— The chaos around selecting a House Speaker had me wishing the entire crew from “The Golden Bachelor” was running the government. #Gerry2024. “I think they’re going to have to bring alcohol in there to solve this,” said Rep. Thomas Massie.
That must have been exactly what happened! Because we’ve ended up with a guy no one’s heard of, Mike Johnson of Louisiana. When Johnson was asked by a reporter about his efforts to overturn the 2020 election, the reporter was booed. Get ready to return your pronouns to their previous upright and locked position.
— Baby-toting George Santos is facing more charges that he lied (yawn). He just can’t help himself. Santos even told the New York Times that his niece was kidnapped by two Chinese men, perhaps because he’s very anti-Commie. He’s also anti-truth. Law enforcement told the Times that, a) there were no Chinese agents, and b) there was no kidnapping. I’m awaiting confirmation that there was, at the very least, a niece.
— Then there’s former President Donald Trump, which leads me to the dumbest move of all (financially).
You can lie to your banks, to Hannity, and to the American people. But don’t lie to Forbes.
Forbes is owned by Hong Kong-based Integrated Whale Media Investments, but Steve Forbes remains chairman and editor-in-chief. As details emerged from a lawsuit over how Trump valued his assets, the staff at Forbes apparently got really ticked off about being misled for years. Now there’s a new damning headline nearly every day, like:
You get the idea.
Trump can criticize the “lamestream media” all he wants, but Wall Street actually reads Forbes. I can’t imagine he’ll ever get another large loan, and fewer billionaires are in his corner. Even if he wins, everyone in his first administration has been thrown under the bus. How will he find enough sentient Americans to fill out a cabinet for Round 2?
DUMBEST — The New York Times
I read the New York Times because it invests in journalism and provides a lot of solid reporting and interesting stories.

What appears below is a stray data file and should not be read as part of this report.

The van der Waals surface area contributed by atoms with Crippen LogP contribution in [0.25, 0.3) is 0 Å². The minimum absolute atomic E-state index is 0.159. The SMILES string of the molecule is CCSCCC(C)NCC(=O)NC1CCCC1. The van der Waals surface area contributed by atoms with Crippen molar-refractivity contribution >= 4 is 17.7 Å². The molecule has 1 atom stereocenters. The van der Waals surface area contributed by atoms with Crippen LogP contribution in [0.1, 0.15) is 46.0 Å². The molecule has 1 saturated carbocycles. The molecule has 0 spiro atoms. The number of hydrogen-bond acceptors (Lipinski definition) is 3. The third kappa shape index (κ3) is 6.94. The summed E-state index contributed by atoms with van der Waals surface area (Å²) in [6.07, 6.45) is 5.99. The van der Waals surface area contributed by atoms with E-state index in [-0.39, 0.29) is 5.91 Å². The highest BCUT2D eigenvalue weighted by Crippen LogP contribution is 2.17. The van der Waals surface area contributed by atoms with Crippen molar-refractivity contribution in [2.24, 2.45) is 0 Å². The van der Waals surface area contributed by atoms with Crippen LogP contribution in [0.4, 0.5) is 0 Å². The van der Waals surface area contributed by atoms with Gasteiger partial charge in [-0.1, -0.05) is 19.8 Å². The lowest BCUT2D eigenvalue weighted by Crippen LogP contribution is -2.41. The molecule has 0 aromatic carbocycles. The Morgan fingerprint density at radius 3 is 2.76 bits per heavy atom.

But I’ve worked in a newsroom my whole career. I know that reporters and editors are people with opinions that may leak into coverage, and group think is real. (Overheard in 2016: “People actually voted for Trump??”)
Yet I was especially horrified to read how the Times completely mishandled the deadly explosion at a hospital in Gaza.
“Israeli Strike Kills Hundreds in Hospital, Palestinians Say,” was the original headline. The “Palestinians” were Hamas, a group that happily GoPro’d itself slaughtering children, shooting through portable toilets to kill women hiding inside, and kidnapping grandparents.
The Times ran with Hamas’ version of events. Senior editors inside the newsroom reportedly ignored pushback.
Israel soon said it had nothing to do with the explosion, which I also questioned — because I’m generally skeptical. But the ensuing evidence indicates the cause of the blast was an errant Hamas rocket, not an Israeli air strike.
Nearly two and a half hours after the first headline emerged, the Times finally changed it to “Hundreds Dead in Blast at Gaza Hospital, Palestinians Say,” and “Israeli and Gazan Officials Blame Each Other for Explosion.” Still no mention of Hamas in the headline.
The Times admits it jumped the gun, publishing an unusual editor’s note that says the paper “relied too heavily on claims by Hamas, and did not make clear that those claims could not immediately be verified.” Other news organizations that also ran with Hamas’ story have not produced a mea culpa.
This snafu comes on top of reports that the Times recently rehired a freelance journalist who’d earlier been let go for social media posts praising Hitler. Like I said, Adolf is everywhere these days. Gosh, I thought we were supposed to believe that “Jews control the media.” Not in New York!
Look, my point is this. The media may jump to conclusions, but you don’t have to.
I’ve often told aspiring journalists that when it comes to breaking news, it’s better to be second and right than first and wrong. Few people remember your triumphs, but everyone remembers your mistakes.
There’s still joy and beauty in the world.
— Need a laugh? Watch the live Elephant Seal cameras set up along California’s Central Coast.
— For sheer beauty, go to the 1:20 mark on this video and listen to Dame Judi Dench recite Shakespeare from memory. The Bard’s words and her delivery make English great again. (And hang around for Arnold Schwarzenegger’s take on “Hamlet.”)